NCPA - National Center for Policy Analysis


August 5, 2004

The main determinant of a country's use of a military draft is whether its legal system is modeled on French statute law or the British common-law structure, say economists Casey Mulligan and Andrei Shleifer.

The French system, introduced under Napoleon and derived from Roman law, relies on statutes, comprehensive codes and detailed input from legal scholars. In contrast, the British system focuses more on decentralized dispute resolution by judges, legal precedent and voluntary contracts.

Out of a sample of 164 countries, the authors found:

  • In 1996, 42 percent of all countries examined had no draft, including 81 percent of countries with British legal systems.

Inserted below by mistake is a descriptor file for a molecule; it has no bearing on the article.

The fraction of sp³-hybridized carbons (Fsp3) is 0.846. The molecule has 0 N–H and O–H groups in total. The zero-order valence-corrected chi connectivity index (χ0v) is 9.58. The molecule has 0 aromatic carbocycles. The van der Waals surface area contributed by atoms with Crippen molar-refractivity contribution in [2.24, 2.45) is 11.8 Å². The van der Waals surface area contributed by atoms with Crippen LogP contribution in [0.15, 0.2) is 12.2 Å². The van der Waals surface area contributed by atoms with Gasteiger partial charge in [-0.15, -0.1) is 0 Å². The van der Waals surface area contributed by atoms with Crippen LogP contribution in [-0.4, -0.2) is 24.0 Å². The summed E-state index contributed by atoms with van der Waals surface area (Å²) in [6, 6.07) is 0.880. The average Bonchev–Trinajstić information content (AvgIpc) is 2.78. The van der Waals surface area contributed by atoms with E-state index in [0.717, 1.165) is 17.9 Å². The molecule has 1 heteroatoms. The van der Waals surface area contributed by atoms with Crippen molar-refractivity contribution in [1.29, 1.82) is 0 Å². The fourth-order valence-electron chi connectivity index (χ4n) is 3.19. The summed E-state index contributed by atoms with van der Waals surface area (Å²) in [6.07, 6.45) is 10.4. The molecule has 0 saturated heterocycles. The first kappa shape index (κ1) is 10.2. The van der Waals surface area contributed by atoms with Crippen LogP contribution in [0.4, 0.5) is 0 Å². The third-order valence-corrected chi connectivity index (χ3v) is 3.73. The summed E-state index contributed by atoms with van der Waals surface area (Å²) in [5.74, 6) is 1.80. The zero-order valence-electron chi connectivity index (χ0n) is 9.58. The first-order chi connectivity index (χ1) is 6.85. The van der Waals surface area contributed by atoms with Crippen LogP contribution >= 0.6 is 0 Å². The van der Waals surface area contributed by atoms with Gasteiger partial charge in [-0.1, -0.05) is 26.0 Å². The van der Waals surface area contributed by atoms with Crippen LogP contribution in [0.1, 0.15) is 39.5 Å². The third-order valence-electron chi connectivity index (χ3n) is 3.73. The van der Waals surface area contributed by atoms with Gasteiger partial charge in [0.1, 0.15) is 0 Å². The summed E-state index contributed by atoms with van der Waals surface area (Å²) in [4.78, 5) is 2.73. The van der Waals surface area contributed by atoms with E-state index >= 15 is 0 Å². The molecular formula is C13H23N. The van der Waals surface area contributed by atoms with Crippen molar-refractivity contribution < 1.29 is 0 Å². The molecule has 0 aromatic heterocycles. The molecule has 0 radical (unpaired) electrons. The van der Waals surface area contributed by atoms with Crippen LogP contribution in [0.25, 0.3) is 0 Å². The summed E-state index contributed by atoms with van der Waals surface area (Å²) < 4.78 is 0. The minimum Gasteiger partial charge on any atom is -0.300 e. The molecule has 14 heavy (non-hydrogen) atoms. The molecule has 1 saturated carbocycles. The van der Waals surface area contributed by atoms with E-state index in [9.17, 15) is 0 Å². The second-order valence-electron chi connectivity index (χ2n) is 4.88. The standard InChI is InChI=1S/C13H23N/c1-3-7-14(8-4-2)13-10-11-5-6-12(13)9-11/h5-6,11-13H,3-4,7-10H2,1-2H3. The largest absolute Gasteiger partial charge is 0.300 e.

• Among the countries with a draft, the ones of British legal-origin tended to have non-preferential systems, while those of French legal-origin had complicated systems with exemptions for students.

Mulligan and Shleifer say the reason French-style statute-law countries are much more likely to use the military draft is because they have already established a large state administration for regulation. Given this apparatus, administering conscription is relatively easy because the draft is, in effect, just another form of regulation.

Source: Robert J. Barro, "Uncle Sam Wants You, But the Draft is History," BusinessWeek, July 26, 2004; and Casey Mulliga and Andrei Shleifer, "Conscription as Regulation," NBER Working Paper No. W10558, June 2004, National Bureau of Economic Research.

For NBER paper


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